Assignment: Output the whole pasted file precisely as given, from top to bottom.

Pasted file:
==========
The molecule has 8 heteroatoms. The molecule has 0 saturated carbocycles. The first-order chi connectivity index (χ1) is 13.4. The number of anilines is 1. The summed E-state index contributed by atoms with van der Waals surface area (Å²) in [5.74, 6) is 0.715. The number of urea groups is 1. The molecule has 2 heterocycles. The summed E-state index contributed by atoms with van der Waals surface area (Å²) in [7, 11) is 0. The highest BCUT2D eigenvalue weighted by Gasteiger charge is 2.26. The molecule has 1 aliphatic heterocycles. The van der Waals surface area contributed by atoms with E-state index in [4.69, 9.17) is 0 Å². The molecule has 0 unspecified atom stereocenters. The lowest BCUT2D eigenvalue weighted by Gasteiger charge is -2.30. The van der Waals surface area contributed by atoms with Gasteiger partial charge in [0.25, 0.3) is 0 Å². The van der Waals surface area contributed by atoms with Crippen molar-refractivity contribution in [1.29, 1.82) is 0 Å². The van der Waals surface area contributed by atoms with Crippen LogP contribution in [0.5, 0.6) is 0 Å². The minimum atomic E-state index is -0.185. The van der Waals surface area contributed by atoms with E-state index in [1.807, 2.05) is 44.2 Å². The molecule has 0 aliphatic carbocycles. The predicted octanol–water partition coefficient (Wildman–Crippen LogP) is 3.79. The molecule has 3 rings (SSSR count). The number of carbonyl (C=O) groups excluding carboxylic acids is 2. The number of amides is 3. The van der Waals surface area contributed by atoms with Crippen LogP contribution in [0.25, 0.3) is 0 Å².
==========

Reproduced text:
The molecule has 8 heteroatoms. The molecule has 0 saturated carbocycles. The first-order chi connectivity index (χ1) is 13.4. The number of anilines is 1. The summed E-state index contributed by atoms with van der Waals surface area (Å²) in [5.74, 6) is 0.715. The number of urea groups is 1. The molecule has 2 heterocycles. The summed E-state index contributed by atoms with van der Waals surface area (Å²) in [7, 11) is 0. The highest BCUT2D eigenvalue weighted by Gasteiger charge is 2.26. The molecule has 1 aliphatic heterocycles. The van der Waals surface area contributed by atoms with E-state index in [4.69, 9.17) is 0 Å². The molecule has 0 unspecified atom stereocenters. The lowest BCUT2D eigenvalue weighted by Gasteiger charge is -2.30. The van der Waals surface area contributed by atoms with Gasteiger partial charge in [0.25, 0.3) is 0 Å². The van der Waals surface area contributed by atoms with Crippen molar-refractivity contribution in [1.29, 1.82) is 0 Å². The van der Waals surface area contributed by atoms with Crippen LogP contribution in [0.5, 0.6) is 0 Å². The minimum atomic E-state index is -0.185. The van der Waals surface area contributed by atoms with E-state index in [1.807, 2.05) is 44.2 Å². The molecule has 0 aliphatic carbocycles. The predicted octanol–water partition coefficient (Wildman–Crippen LogP) is 3.79. The molecule has 3 rings (SSSR count). The number of carbonyl (C=O) groups excluding carboxylic acids is 2. The number of amides is 3. The van der Waals surface area contributed by atoms with Crippen LogP contribution in [0.25, 0.3) is 0 Å².